The charger mechanisms that I bought in India were even more likely to overheat. And just because it says Apple on the side of the box does not mean that it’s an authentic product.
If you are lucky enough to have a portable fan in your room, you can use it to keep the charger cool. Just point the fan over the electrical outlet. The breeze will help the charger stay cool. I would also suggest to check your charger every 15-20 minutes and unplug it if it gets too hot.
7. Phone, An Imaginary Friend, To Avoid Bus Touts. 🙂
Touts and Rickshaw drivers can be very annoying. They will follow you when you get off the bus and try to lure you to a hotel where they will receive a commission from if you stay. You can tell them, no, but to them, no means yes. They don’t give up very easily. I developed a trick that always seems to work.
I prefer to walk to the backpacker areas of a city so I can choose my hotel. I always use map.me for directions to the hotel area as it does not require data or wifi to use the GPS function on your phone. I put my earbuds on, walk off the bus and follow the blue GPS arrow to the hotel zone. When touts come up to ask me if I need a taxi or a hotel, I only pretend that I am talking on the phone. I always say stuff like “Hey I’m here at the bus station, are you guys in the hotel room?” This trick always seems to fool the touts into thinking that I have friends waiting for me at a hotel.
If you use maps.me you will need to download all the maps to your phone to use it offline. The files for the maps are big, and the wifi in India is feeble at the best of times so download all your files before you leave your country.
8. Travel Sickness Medication
Before you leave home, make sure you get some medication from your family doctor for travelers diarrhea. I bought a drinkable vaccination called Dukeral a few years ago. So far I have had a lot of luck not getting travel sickness.
9. Toilet Paper
Buy toilet paper or have some tissue handy. Most hotels and public restrooms do not provide it. Most washrooms in Asia have a water hose next to the toilet. The water hose is often used for cleaning up with instead of toilet paper.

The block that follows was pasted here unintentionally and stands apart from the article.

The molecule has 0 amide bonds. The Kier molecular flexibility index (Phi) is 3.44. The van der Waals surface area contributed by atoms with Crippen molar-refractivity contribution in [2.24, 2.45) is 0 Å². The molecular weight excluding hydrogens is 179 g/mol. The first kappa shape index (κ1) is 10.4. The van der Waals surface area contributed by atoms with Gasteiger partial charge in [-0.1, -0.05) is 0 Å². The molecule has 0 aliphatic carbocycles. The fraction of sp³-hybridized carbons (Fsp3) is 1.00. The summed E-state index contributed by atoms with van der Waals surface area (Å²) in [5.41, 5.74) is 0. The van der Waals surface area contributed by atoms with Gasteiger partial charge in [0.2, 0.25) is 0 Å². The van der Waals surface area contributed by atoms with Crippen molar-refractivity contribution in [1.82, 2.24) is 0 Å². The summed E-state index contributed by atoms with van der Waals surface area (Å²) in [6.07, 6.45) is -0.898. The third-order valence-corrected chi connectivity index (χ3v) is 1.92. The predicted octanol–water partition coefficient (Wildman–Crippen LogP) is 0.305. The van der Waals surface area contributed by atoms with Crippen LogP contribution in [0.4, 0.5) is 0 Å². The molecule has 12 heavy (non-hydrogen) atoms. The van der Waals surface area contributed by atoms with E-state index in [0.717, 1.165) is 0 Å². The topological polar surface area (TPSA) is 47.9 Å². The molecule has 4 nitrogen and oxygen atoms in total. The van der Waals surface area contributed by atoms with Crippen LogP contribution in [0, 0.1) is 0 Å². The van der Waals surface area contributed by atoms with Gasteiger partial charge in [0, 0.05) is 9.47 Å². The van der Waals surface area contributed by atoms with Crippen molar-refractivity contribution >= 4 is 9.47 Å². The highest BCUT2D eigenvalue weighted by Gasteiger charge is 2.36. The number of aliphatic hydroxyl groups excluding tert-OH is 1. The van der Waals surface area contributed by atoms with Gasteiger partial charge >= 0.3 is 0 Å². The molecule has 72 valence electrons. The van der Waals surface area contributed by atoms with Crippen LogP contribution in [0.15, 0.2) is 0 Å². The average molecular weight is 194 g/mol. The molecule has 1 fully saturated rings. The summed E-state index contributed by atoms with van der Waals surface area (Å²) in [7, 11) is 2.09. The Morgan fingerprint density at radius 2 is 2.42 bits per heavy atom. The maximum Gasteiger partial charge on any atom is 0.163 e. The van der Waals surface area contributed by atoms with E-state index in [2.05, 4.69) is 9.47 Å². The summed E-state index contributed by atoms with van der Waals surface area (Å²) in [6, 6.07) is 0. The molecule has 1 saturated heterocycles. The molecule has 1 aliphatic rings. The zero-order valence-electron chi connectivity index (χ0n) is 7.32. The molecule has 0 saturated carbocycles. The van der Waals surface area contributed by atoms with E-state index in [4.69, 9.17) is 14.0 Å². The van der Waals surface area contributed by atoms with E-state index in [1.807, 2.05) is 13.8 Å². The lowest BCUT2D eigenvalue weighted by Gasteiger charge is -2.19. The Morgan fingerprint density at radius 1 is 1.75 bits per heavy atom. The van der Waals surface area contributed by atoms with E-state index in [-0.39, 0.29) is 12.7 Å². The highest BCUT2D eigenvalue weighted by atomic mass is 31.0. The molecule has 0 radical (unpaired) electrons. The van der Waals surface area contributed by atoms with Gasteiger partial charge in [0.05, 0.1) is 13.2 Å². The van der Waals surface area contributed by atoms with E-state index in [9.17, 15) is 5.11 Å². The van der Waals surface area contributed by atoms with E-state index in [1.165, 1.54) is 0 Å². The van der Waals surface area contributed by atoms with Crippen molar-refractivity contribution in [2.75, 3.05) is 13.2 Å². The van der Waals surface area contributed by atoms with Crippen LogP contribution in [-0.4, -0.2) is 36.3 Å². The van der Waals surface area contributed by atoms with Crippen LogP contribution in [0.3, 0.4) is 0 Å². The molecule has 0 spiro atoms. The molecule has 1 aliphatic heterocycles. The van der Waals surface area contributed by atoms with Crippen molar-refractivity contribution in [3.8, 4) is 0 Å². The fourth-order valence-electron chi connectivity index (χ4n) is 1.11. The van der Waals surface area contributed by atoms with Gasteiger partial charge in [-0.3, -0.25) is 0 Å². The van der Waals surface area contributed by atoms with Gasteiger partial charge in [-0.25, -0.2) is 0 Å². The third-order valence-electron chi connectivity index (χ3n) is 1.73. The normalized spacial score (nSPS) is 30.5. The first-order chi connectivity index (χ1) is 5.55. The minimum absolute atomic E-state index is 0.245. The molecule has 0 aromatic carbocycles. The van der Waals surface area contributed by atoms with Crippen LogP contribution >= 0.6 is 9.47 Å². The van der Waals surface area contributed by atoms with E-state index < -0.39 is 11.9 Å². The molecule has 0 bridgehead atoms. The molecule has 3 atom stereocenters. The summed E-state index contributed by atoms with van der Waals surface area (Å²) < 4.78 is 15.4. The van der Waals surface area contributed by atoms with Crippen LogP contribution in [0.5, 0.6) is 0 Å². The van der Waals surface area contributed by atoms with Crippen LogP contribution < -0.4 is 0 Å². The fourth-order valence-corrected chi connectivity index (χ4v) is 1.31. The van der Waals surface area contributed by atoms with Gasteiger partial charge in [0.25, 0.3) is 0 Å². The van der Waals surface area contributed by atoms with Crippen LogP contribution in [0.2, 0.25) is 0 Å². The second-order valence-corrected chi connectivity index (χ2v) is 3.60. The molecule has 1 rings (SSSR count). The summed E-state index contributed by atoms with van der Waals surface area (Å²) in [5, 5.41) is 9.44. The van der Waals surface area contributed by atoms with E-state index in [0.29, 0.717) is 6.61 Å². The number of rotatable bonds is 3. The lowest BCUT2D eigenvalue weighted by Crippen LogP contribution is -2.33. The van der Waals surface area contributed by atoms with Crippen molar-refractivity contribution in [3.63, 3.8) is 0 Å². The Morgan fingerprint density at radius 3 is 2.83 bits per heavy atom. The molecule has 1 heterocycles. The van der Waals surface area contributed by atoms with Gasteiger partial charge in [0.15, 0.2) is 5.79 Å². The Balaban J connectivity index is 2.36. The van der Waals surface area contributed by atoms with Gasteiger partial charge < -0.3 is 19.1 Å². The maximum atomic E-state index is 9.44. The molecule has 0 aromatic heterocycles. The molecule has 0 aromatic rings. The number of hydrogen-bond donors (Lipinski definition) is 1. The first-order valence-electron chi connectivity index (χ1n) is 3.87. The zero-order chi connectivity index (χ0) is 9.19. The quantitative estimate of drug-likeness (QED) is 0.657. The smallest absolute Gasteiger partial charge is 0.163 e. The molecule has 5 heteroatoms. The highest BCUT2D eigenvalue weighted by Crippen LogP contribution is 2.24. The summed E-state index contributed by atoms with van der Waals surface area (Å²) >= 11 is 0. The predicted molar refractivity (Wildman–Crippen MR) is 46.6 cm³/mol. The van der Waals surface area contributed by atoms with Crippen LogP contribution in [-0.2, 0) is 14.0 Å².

Please note! Do not put toilet paper in the toilet! The sewage pipes in Asia and South America are not designed for paper. Usually, there is a bin next to the toilet for disposal.
If your timing is right, try to do your business at your hotel before your shower. But be warned a lot of hotels claim that they have hot showers. Expect it to be cold and if it’s warm then take it as a bonus. And never shake anybody’s left hand! Traditionally people use their left hand for wiping!
10. Check The WIFI Strength Before You Commit.
If you are going to a coffee shop solely to use the wifi, test the strength of the wifi signal before you commit to ordering food. You could also ask a customer in the cafe how well the wifi is working. And just because the wifi was good at a place one day does not mean it will be good the next day.
It is often necessary for the cafe/hotel owner to reset the router to get the wifi to work again. I’ve tried to explain this to different establishments in the past. However, I found it hard to convince an owner to try it. But fear not! Most places in India have power outages daily so that the router will reset eventually.
Related blog posts to follow.
I will eventually have a future link on (Avoiding Travel Scams). This one will most likely evolve into a blog category. I think I could write a book on this subject!
Remember Why You Left Home.
I developed most of these strategies while I was in India. However, they also come in handy just about anywhere you travel. Just remember traveling is all about the adventure. Compromising is what makes it different from your normal life, and the little escape from your comfort zone is most likely why you are traveling. If you are more prepared for these changes and have a few solutions on hand, you will enjoy your experience more.
India has so many amazing things to see, so if you find that you’re having a bad day remember, tomorrow is a new day! And best of all you are not home working, or in my case freezing at the grips of winter. Any day not at work is a good day!
If you have any questions about India or any other destination, please feel free to contact me at email@example.com or leave a comment below, and I will get back to you when I can.
Thank-You for visiting my travel blog today!